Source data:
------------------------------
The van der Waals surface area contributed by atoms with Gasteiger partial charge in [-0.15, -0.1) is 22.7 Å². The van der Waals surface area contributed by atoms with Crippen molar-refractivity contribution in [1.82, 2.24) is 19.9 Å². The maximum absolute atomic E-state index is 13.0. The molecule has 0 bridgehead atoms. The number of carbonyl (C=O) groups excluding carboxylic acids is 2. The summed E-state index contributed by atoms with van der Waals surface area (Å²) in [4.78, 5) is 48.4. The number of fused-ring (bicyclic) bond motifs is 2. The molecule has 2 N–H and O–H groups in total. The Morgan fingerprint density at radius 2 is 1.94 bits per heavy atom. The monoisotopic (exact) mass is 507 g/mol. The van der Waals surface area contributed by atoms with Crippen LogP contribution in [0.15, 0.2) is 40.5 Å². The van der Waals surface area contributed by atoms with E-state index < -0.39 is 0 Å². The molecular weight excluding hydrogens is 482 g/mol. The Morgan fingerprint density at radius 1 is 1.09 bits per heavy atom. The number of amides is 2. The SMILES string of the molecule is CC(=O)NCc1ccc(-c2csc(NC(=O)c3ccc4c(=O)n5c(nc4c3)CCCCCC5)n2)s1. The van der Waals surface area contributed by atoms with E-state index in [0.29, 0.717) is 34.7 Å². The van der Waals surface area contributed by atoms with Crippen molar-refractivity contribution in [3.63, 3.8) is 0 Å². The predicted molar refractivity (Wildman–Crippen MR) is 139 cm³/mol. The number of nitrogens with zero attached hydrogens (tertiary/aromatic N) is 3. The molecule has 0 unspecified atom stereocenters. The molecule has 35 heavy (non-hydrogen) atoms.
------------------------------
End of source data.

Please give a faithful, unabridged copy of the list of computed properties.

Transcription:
The van der Waals surface area contributed by atoms with Gasteiger partial charge in [-0.15, -0.1) is 22.7 Å². The van der Waals surface area contributed by atoms with Crippen molar-refractivity contribution in [1.82, 2.24) is 19.9 Å². The maximum absolute atomic E-state index is 13.0. The molecule has 0 bridgehead atoms. The number of carbonyl (C=O) groups excluding carboxylic acids is 2. The summed E-state index contributed by atoms with van der Waals surface area (Å²) in [4.78, 5) is 48.4. The number of fused-ring (bicyclic) bond motifs is 2. The molecule has 2 N–H and O–H groups in total. The Morgan fingerprint density at radius 2 is 1.94 bits per heavy atom. The monoisotopic (exact) mass is 507 g/mol. The van der Waals surface area contributed by atoms with Crippen LogP contribution in [0.15, 0.2) is 40.5 Å². The van der Waals surface area contributed by atoms with E-state index < -0.39 is 0 Å². The molecular weight excluding hydrogens is 482 g/mol. The Morgan fingerprint density at radius 1 is 1.09 bits per heavy atom. The number of amides is 2. The SMILES string of the molecule is CC(=O)NCc1ccc(-c2csc(NC(=O)c3ccc4c(=O)n5c(nc4c3)CCCCCC5)n2)s1. The van der Waals surface area contributed by atoms with E-state index in [0.29, 0.717) is 34.7 Å². The van der Waals surface area contributed by atoms with Crippen molar-refractivity contribution in [3.63, 3.8) is 0 Å². The predicted molar refractivity (Wildman–Crippen MR) is 139 cm³/mol. The number of nitrogens with zero attached hydrogens (tertiary/aromatic N) is 3. The molecule has 0 unspecified atom stereocenters. The molecule has 35 heavy (non-hydrogen) atoms.